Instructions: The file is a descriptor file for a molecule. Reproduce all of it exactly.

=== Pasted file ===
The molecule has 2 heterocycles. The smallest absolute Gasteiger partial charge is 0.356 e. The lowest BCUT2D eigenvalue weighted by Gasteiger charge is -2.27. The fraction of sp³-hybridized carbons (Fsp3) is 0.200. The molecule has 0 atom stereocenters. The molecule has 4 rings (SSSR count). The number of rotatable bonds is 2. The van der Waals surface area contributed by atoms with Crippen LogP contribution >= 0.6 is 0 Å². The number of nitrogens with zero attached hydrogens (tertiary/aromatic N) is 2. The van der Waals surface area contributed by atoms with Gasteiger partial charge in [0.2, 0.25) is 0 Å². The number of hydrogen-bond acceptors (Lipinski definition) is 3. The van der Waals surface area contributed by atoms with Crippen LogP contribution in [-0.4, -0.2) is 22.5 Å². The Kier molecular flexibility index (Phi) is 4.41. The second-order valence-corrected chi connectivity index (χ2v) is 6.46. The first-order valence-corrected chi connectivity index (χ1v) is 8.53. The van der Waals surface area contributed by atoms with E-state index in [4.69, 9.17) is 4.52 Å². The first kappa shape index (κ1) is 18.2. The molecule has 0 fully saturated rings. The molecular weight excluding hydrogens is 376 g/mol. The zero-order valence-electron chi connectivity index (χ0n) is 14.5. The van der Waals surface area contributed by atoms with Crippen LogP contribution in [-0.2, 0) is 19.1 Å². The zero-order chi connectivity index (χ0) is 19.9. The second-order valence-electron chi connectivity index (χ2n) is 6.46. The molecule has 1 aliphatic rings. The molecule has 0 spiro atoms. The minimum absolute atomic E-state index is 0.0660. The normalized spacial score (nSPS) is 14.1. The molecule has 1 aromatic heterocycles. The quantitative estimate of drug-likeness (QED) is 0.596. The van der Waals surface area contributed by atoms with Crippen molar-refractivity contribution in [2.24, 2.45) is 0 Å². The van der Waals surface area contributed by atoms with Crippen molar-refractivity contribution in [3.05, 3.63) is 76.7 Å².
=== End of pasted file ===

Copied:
The molecule has 2 heterocycles. The smallest absolute Gasteiger partial charge is 0.356 e. The lowest BCUT2D eigenvalue weighted by Gasteiger charge is -2.27. The fraction of sp³-hybridized carbons (Fsp3) is 0.200. The molecule has 0 atom stereocenters. The molecule has 4 rings (SSSR count). The number of rotatable bonds is 2. The van der Waals surface area contributed by atoms with Crippen LogP contribution >= 0.6 is 0 Å². The number of nitrogens with zero attached hydrogens (tertiary/aromatic N) is 2. The van der Waals surface area contributed by atoms with Gasteiger partial charge in [0.2, 0.25) is 0 Å². The number of hydrogen-bond acceptors (Lipinski definition) is 3. The van der Waals surface area contributed by atoms with Crippen LogP contribution in [-0.4, -0.2) is 22.5 Å². The Kier molecular flexibility index (Phi) is 4.41. The second-order valence-corrected chi connectivity index (χ2v) is 6.46. The first-order valence-corrected chi connectivity index (χ1v) is 8.53. The van der Waals surface area contributed by atoms with E-state index in [4.69, 9.17) is 4.52 Å². The first kappa shape index (κ1) is 18.2. The molecule has 0 fully saturated rings. The molecular weight excluding hydrogens is 376 g/mol. The zero-order valence-electron chi connectivity index (χ0n) is 14.5. The van der Waals surface area contributed by atoms with Crippen LogP contribution in [-0.2, 0) is 19.1 Å². The zero-order chi connectivity index (χ0) is 19.9. The second-order valence-electron chi connectivity index (χ2n) is 6.46. The molecule has 1 aliphatic rings. The molecule has 0 spiro atoms. The minimum absolute atomic E-state index is 0.0660. The normalized spacial score (nSPS) is 14.1. The molecule has 1 aromatic heterocycles. The quantitative estimate of drug-likeness (QED) is 0.596. The van der Waals surface area contributed by atoms with Crippen molar-refractivity contribution in [2.24, 2.45) is 0 Å². The van der Waals surface area contributed by atoms with Crippen molar-refractivity contribution in [3.05, 3.63) is 76.7 Å².